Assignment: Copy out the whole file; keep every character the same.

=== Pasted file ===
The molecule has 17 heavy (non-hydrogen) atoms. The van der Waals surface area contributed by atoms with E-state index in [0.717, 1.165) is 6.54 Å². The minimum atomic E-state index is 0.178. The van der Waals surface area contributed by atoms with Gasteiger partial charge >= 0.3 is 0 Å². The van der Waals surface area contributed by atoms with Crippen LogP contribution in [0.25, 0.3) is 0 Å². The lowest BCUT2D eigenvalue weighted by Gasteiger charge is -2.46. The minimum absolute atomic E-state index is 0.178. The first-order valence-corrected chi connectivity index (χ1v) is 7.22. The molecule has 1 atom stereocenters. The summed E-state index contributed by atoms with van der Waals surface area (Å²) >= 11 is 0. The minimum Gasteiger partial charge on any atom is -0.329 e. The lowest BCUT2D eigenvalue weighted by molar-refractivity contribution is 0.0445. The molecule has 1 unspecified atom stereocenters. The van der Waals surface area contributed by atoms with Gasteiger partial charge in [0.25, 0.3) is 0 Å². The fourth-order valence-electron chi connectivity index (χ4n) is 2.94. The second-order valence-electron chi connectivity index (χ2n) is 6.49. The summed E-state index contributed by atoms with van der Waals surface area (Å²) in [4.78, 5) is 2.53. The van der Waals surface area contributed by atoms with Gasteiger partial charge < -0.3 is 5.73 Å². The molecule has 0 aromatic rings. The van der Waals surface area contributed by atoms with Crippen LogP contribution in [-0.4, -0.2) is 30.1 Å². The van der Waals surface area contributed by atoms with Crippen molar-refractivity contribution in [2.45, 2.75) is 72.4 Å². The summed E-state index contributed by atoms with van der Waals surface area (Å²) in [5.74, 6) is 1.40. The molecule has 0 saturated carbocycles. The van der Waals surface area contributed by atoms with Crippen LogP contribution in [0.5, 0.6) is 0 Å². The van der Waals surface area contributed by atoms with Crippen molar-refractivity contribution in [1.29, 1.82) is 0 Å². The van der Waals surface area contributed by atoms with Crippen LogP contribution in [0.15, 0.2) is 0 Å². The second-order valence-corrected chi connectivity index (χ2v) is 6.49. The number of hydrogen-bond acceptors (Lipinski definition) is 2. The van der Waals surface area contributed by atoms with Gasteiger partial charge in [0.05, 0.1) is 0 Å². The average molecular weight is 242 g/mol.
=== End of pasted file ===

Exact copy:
The molecule has 17 heavy (non-hydrogen) atoms. The van der Waals surface area contributed by atoms with E-state index in [0.717, 1.165) is 6.54 Å². The minimum atomic E-state index is 0.178. The van der Waals surface area contributed by atoms with Gasteiger partial charge >= 0.3 is 0 Å². The van der Waals surface area contributed by atoms with Crippen LogP contribution in [0.25, 0.3) is 0 Å². The lowest BCUT2D eigenvalue weighted by Gasteiger charge is -2.46. The minimum absolute atomic E-state index is 0.178. The first-order valence-corrected chi connectivity index (χ1v) is 7.22. The molecule has 1 atom stereocenters. The summed E-state index contributed by atoms with van der Waals surface area (Å²) >= 11 is 0. The minimum Gasteiger partial charge on any atom is -0.329 e. The lowest BCUT2D eigenvalue weighted by molar-refractivity contribution is 0.0445. The molecule has 1 unspecified atom stereocenters. The van der Waals surface area contributed by atoms with Gasteiger partial charge in [0.25, 0.3) is 0 Å². The fourth-order valence-electron chi connectivity index (χ4n) is 2.94. The second-order valence-electron chi connectivity index (χ2n) is 6.49. The summed E-state index contributed by atoms with van der Waals surface area (Å²) in [4.78, 5) is 2.53. The van der Waals surface area contributed by atoms with Gasteiger partial charge < -0.3 is 5.73 Å². The molecule has 0 aromatic rings. The van der Waals surface area contributed by atoms with Crippen LogP contribution in [-0.4, -0.2) is 30.1 Å². The van der Waals surface area contributed by atoms with Crippen molar-refractivity contribution in [2.45, 2.75) is 72.4 Å². The summed E-state index contributed by atoms with van der Waals surface area (Å²) in [5.74, 6) is 1.40. The molecule has 0 saturated carbocycles. The van der Waals surface area contributed by atoms with Crippen LogP contribution in [0.5, 0.6) is 0 Å². The van der Waals surface area contributed by atoms with Crippen molar-refractivity contribution in [1.29, 1.82) is 0 Å². The van der Waals surface area contributed by atoms with Crippen LogP contribution in [0.15, 0.2) is 0 Å². The second-order valence-corrected chi connectivity index (χ2v) is 6.49. The number of hydrogen-bond acceptors (Lipinski definition) is 2. The van der Waals surface area contributed by atoms with Gasteiger partial charge in [0.05, 0.1) is 0 Å². The average molecular weight is 242 g/mol.